New alcohol laws have had a promising start with a quiet night reported on the last Friday before Christmas - traditionally one of the busiest nights of the year for police.
This week the Sale and Supply of Alcohol Act was introduced, designed to curb early morning drunkenness and disorder.
Included in the new regulations was closing time for bars to be at 4am and police were given increased powers to issue infringement notices for a range of new offences, including breaching alcohol bans, lending an under-18 identification, and presenting a fake ID.
Each infringement is punishable with a $250 fine.
Inspector Ben Offner said there were fewer calls for assistance to police overnight and patrons seemed happy to leave town at the earlier closing time.
He believed there had been sufficient information about the new law for the public about the changes.
"Auckland and Wellington shift commanders have both said the transition to the new hours had been quite smooth. In Wellington people came out of the bars at 4 o'clock, jumped into a taxi and went home - no issues.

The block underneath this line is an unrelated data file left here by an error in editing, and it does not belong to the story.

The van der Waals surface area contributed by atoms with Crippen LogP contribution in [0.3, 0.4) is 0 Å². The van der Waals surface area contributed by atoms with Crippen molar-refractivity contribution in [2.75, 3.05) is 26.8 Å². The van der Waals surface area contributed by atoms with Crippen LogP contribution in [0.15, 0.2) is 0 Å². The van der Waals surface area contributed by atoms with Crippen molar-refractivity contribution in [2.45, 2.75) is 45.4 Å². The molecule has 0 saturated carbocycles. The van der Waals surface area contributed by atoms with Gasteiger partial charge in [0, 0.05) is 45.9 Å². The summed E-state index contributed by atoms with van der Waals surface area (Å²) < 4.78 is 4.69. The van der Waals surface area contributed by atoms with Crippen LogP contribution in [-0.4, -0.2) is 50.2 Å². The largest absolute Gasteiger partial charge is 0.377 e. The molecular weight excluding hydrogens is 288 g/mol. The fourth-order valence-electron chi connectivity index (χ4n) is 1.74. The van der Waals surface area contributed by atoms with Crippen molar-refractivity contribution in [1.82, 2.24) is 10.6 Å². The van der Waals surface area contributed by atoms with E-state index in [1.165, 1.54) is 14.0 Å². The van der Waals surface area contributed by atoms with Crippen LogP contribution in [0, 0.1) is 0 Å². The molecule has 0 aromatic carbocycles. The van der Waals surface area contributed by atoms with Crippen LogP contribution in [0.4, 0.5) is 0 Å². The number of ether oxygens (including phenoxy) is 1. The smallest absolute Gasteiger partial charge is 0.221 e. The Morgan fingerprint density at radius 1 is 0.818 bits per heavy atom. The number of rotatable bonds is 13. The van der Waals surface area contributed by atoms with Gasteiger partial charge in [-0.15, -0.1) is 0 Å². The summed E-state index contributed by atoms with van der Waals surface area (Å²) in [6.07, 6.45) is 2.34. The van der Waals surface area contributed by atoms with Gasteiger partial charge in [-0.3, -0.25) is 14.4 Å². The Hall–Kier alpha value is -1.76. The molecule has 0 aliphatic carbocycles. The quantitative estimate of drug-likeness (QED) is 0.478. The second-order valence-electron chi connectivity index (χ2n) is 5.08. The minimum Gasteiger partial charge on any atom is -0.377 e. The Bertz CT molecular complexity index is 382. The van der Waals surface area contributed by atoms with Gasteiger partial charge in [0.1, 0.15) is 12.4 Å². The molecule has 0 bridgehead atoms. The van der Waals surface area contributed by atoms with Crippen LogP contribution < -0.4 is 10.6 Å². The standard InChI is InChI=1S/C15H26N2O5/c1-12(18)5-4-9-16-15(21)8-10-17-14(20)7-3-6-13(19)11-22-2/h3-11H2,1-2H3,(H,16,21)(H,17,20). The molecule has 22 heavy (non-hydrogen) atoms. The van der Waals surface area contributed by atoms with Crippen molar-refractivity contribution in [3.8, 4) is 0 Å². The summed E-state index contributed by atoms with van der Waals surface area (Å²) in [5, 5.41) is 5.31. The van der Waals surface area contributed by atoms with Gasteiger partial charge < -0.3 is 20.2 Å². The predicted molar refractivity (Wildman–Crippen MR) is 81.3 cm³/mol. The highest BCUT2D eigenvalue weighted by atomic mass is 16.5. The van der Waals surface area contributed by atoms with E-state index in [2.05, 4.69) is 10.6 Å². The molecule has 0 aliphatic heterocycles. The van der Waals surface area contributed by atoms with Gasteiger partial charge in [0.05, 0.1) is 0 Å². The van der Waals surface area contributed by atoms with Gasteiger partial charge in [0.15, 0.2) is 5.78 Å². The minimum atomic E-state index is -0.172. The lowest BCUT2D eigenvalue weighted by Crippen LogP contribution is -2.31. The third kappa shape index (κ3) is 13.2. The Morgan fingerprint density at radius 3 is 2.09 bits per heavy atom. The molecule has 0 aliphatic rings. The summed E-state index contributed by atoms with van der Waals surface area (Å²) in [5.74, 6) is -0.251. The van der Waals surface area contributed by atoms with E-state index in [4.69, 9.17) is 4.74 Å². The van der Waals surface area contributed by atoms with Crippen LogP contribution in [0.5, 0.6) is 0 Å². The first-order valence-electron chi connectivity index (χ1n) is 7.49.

"That's indicative of people understanding the hours are there and they are operating to those hours.''
He was "cautiously optimistic'' that police were on the right track.
"The bars in Auckland were packed last night, they were really busy and yet our calls for service, which is people calling up asking for help are slightly down on last week.''
"It's too early to say definitively, all I can say at first glance things are looking up.''
Changes to the new liquor laws include:
* off-licences must close by 11pm;
* on-licences must close at 4am;
* police officers will be able to issue alcohol infringement notices for a range of new offences, including breach of local alcohol bans, lending ID to an under-18-year-old, and presenting a fake ID ($250 per offence);
* bars that serve intoxicated people, or allow them to remain on the premises while intoxicated, risk a fine of up to $10,000; and
* police throughout NZ will use an "alcohol assessment tool" to assess whether a person is merely under the influence of alcohol or "intoxicated" as defined in the act.